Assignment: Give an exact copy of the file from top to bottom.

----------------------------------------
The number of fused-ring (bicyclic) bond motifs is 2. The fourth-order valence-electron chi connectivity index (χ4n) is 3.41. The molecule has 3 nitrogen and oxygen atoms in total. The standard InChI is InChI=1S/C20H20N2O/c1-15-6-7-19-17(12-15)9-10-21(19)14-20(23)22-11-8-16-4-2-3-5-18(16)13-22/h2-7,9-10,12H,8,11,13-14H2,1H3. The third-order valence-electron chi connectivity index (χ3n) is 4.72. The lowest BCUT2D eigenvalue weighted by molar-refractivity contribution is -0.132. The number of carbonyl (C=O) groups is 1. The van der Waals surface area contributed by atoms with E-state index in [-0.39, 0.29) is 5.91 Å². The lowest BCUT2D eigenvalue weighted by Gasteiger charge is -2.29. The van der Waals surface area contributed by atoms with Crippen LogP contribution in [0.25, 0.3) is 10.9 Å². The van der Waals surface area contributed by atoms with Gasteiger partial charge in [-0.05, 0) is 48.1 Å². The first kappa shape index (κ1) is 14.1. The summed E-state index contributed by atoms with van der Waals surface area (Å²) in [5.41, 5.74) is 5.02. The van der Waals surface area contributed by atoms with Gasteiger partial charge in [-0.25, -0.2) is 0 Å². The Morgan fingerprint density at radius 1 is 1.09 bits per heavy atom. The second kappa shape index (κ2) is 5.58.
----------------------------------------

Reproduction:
The number of fused-ring (bicyclic) bond motifs is 2. The fourth-order valence-electron chi connectivity index (χ4n) is 3.41. The molecule has 3 nitrogen and oxygen atoms in total. The standard InChI is InChI=1S/C20H20N2O/c1-15-6-7-19-17(12-15)9-10-21(19)14-20(23)22-11-8-16-4-2-3-5-18(16)13-22/h2-7,9-10,12H,8,11,13-14H2,1H3. The third-order valence-electron chi connectivity index (χ3n) is 4.72. The lowest BCUT2D eigenvalue weighted by molar-refractivity contribution is -0.132. The number of carbonyl (C=O) groups is 1. The van der Waals surface area contributed by atoms with E-state index in [-0.39, 0.29) is 5.91 Å². The lowest BCUT2D eigenvalue weighted by Gasteiger charge is -2.29. The van der Waals surface area contributed by atoms with Crippen LogP contribution in [0.25, 0.3) is 10.9 Å². The van der Waals surface area contributed by atoms with Gasteiger partial charge in [-0.05, 0) is 48.1 Å². The first kappa shape index (κ1) is 14.1. The summed E-state index contributed by atoms with van der Waals surface area (Å²) in [5.41, 5.74) is 5.02. The van der Waals surface area contributed by atoms with Gasteiger partial charge in [-0.25, -0.2) is 0 Å². The Morgan fingerprint density at radius 1 is 1.09 bits per heavy atom. The second kappa shape index (κ2) is 5.58.